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We live in a world of many forms of communication that we have yet to translate. I believe we will not be fully connected to the earth until we are better able to join in these conversations

- John Newling

This exhibition brings together new projects by five artists that engage with gardens and landscapes as sites for practice and enquiry, addressing questions of meaning and ethics, community and collaboration and exploring art and sustainability in the face of climate emergency and declining biodiversity. Across a diverse range of media but with a shared interest in process and materiality, the five artists will all be presenting new work made after visits to Hestercombe and discussions with curators and gardeners.

Engaging with current debates about the generative possibility of plants and our engagement and communication with other species, the exhibition asks questions about the ethics and sustainability of an artistic engagement with the natural world, and about how we might represent our place in it. With a nod to Gertrude Jekyll’s description of her own garden as ‘my study, my workshop, my place of rest’, the exhibition will evolve and grow over the summer as each artist creates new work and/or carries out participatory workshops in response to Hestercombe.

Brendan Barry Daffodils Unique Chromogenic photograph made using a Camera Obscura
Credit: Brendan Barry

Highlights of the show include :

Photographer, educator and camera builder Brendan Barry, transforms the gallery overlooking Hestercombe’s Formal Garden into a giant camera obscura, using the mechanics of analogue photography as a tool for exploration and collaboration.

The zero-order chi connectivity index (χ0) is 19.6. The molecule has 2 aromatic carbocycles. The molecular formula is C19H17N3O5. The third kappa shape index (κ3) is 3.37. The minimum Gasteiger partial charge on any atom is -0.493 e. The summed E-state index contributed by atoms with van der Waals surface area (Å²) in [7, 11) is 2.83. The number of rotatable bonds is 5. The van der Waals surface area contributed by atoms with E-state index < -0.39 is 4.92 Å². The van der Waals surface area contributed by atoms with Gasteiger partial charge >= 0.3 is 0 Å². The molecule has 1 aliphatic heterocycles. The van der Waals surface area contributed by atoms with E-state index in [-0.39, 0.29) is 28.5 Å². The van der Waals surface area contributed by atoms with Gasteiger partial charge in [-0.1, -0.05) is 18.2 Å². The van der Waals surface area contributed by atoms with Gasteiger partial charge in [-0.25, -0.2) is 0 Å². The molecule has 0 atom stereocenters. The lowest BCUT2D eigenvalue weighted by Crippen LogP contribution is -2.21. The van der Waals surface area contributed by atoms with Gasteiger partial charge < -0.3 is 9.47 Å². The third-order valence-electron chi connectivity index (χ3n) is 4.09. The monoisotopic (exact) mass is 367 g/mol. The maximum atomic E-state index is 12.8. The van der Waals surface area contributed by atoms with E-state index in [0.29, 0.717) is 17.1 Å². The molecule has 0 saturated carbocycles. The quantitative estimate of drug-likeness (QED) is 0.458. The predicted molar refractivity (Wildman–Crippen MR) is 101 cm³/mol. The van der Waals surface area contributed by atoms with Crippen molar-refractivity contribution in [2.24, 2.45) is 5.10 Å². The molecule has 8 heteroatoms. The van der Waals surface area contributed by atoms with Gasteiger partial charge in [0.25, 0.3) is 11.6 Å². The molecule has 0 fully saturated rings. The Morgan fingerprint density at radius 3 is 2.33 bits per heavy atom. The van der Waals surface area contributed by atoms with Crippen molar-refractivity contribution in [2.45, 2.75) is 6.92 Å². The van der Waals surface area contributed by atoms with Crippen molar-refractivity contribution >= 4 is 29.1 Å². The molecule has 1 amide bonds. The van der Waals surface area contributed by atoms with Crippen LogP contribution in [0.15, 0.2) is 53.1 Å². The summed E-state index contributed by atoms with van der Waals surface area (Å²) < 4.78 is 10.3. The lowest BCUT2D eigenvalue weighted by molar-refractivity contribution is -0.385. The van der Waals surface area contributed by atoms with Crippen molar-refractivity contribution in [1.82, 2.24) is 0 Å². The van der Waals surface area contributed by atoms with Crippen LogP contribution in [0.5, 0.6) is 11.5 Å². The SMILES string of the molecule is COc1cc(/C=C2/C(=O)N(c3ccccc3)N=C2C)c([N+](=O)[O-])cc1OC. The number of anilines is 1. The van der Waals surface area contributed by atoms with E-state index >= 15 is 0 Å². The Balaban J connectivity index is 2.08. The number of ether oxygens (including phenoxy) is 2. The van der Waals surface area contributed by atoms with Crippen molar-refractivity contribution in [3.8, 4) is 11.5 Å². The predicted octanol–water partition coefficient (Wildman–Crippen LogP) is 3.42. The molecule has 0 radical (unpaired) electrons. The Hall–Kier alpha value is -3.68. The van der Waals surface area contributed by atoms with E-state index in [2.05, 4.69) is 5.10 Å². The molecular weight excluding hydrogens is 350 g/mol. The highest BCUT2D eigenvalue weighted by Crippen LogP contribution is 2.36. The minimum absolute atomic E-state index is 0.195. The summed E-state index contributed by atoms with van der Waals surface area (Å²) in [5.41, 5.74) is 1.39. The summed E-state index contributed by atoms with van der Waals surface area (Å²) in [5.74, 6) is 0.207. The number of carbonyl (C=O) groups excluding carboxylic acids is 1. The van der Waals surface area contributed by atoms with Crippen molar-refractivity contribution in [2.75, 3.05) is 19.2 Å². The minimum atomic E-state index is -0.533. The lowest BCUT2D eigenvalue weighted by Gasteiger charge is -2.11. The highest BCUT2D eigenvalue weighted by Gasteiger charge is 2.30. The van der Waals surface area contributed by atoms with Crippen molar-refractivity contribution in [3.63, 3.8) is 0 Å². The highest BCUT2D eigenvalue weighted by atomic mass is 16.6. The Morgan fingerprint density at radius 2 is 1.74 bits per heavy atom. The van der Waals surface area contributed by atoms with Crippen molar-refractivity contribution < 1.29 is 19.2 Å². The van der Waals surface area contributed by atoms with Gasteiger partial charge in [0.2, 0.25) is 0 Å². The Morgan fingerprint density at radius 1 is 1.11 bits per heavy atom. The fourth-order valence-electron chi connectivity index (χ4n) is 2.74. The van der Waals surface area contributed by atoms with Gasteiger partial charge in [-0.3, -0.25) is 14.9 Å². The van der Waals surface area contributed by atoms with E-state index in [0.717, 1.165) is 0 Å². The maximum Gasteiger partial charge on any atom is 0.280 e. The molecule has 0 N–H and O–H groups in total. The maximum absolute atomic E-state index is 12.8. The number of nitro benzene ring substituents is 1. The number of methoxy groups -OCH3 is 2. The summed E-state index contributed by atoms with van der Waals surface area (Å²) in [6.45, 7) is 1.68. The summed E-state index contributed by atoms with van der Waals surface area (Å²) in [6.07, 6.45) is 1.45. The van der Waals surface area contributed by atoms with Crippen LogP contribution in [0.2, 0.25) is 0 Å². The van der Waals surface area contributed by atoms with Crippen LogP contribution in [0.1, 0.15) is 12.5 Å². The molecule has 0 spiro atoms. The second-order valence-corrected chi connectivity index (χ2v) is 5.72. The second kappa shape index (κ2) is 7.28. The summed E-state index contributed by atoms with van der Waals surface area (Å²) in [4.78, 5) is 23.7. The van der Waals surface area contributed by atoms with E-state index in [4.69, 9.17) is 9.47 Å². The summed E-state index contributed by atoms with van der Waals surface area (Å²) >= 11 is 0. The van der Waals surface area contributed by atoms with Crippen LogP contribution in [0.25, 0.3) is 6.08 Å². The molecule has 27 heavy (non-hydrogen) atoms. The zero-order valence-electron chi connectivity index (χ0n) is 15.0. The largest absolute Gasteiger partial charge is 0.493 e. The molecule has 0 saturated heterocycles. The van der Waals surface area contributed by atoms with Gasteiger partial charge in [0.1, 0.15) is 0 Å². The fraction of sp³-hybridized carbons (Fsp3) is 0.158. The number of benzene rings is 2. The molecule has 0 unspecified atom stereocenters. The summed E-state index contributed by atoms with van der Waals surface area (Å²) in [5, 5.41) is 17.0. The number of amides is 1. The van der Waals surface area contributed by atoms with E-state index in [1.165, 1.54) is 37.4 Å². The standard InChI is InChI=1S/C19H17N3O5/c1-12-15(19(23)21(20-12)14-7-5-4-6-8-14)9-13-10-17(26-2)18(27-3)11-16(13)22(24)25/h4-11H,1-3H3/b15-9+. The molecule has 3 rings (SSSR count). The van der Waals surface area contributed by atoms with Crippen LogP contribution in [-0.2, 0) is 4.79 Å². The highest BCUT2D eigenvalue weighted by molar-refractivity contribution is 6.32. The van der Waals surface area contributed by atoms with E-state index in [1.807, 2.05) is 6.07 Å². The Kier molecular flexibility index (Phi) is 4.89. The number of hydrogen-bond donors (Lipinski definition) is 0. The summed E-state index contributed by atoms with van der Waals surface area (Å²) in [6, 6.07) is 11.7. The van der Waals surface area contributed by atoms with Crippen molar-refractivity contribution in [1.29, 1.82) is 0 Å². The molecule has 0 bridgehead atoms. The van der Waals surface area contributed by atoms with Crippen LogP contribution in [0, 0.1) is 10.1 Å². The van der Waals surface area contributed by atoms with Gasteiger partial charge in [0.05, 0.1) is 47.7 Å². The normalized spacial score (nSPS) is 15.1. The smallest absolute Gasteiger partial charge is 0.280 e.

Feral Practice works with human and nonhuman beings to create art projects and interdisciplinary events that develop ethical and imaginative connections across species boundaries and between different categories of knowledge and understanding. Their work Leave to Remain explores the evocative, precarious nature of home and migration for human and nonhuman beings.

For this exhibition, John Newling returns to Hestercombe to display recent work made from and about the soil in his own garden, which functions as an extension his studio. During the exhibition, he will also take soil samples at Hestercombe, investigating soil as a complex material that carries a language through nature.

Sophy Rickett is a visual artist who works with photography and text, with a long-standing interest in the relationship between landscape and photography as both image and material. Her installation There it is, the soil is a new photography and text-based installation inspired in part by the recent (re)discovery, excavation and restoration of the Elizabethan Water Garden at Hestercombe, which she has observed on visits over a number of years.

Marjolaine Ryley’s practice explores the materiality of photography through experimentation with plants and sustainable practices, to raise awareness about the current extinction risk to plants and the beneficial effects of gardening for humans and the environment. A Tendril of Creeper, a new body of work for this exhibition, combines photographs of and is made with plants, wall and text-based work and her own botanical collections.

During the exhibition Marjolaine will also be sharing her knowledge of growing and eco-printing through a series of talks and workshop

Dates & Tickets

A Rose is a Rose is a Rose is showing at Hestercombe Gallery from 28th May until 23rd October 2022.

Entry is by gardens admission only.

Hestercombe Gallery is open daily from 10am - 6pm.


Read the full press release here.


The exhibition has been made possible support from Arts Council England and Somerset West and Taunton Council.

Arts Council England and SWTC lockup

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Event Location

Hestercombe Gallery
Hestercombe Gardens
Cheddon Fitzpaine
10 05 21 John Newling New Works 18

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